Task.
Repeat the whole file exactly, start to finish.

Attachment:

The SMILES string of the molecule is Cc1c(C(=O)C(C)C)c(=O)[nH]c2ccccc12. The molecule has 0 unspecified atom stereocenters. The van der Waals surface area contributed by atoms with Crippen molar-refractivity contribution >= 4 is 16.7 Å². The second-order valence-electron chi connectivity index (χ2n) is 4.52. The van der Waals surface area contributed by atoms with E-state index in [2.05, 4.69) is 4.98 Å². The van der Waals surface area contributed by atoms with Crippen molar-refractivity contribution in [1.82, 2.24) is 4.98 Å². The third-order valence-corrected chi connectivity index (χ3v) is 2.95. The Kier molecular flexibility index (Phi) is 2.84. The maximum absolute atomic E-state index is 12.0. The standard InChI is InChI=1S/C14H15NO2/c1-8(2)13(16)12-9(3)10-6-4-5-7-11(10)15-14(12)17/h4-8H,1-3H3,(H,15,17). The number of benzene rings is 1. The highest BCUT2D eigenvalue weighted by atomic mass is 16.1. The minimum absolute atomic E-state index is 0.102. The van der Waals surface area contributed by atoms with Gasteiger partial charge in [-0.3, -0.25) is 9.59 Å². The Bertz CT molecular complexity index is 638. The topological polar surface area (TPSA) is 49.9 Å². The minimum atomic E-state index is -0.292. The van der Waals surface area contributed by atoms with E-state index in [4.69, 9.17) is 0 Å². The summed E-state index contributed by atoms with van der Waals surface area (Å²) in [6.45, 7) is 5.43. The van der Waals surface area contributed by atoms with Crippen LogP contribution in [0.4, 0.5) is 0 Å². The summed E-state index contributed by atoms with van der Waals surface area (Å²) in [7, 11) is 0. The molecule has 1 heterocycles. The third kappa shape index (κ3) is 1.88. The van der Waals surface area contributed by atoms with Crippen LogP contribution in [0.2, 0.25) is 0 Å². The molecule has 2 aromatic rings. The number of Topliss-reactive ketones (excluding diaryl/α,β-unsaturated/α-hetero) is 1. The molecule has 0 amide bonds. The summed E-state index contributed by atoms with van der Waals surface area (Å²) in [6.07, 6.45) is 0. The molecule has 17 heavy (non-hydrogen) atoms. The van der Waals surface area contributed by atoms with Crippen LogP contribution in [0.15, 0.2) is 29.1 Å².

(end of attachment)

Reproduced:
The SMILES string of the molecule is Cc1c(C(=O)C(C)C)c(=O)[nH]c2ccccc12. The molecule has 0 unspecified atom stereocenters. The van der Waals surface area contributed by atoms with Crippen molar-refractivity contribution >= 4 is 16.7 Å². The second-order valence-electron chi connectivity index (χ2n) is 4.52. The van der Waals surface area contributed by atoms with E-state index in [2.05, 4.69) is 4.98 Å². The van der Waals surface area contributed by atoms with Crippen molar-refractivity contribution in [1.82, 2.24) is 4.98 Å². The third-order valence-corrected chi connectivity index (χ3v) is 2.95. The Kier molecular flexibility index (Phi) is 2.84. The maximum absolute atomic E-state index is 12.0. The standard InChI is InChI=1S/C14H15NO2/c1-8(2)13(16)12-9(3)10-6-4-5-7-11(10)15-14(12)17/h4-8H,1-3H3,(H,15,17). The number of benzene rings is 1. The highest BCUT2D eigenvalue weighted by atomic mass is 16.1. The minimum absolute atomic E-state index is 0.102. The van der Waals surface area contributed by atoms with Gasteiger partial charge in [-0.3, -0.25) is 9.59 Å². The Bertz CT molecular complexity index is 638. The topological polar surface area (TPSA) is 49.9 Å². The minimum atomic E-state index is -0.292. The van der Waals surface area contributed by atoms with E-state index in [4.69, 9.17) is 0 Å². The summed E-state index contributed by atoms with van der Waals surface area (Å²) in [6.45, 7) is 5.43. The van der Waals surface area contributed by atoms with Crippen LogP contribution in [0.4, 0.5) is 0 Å². The summed E-state index contributed by atoms with van der Waals surface area (Å²) in [7, 11) is 0. The molecule has 1 heterocycles. The third kappa shape index (κ3) is 1.88. The van der Waals surface area contributed by atoms with Crippen LogP contribution in [0.2, 0.25) is 0 Å². The molecule has 2 aromatic rings. The number of Topliss-reactive ketones (excluding diaryl/α,β-unsaturated/α-hetero) is 1. The molecule has 0 amide bonds. The summed E-state index contributed by atoms with van der Waals surface area (Å²) in [6.07, 6.45) is 0. The molecule has 17 heavy (non-hydrogen) atoms. The van der Waals surface area contributed by atoms with Crippen LogP contribution in [0.15, 0.2) is 29.1 Å².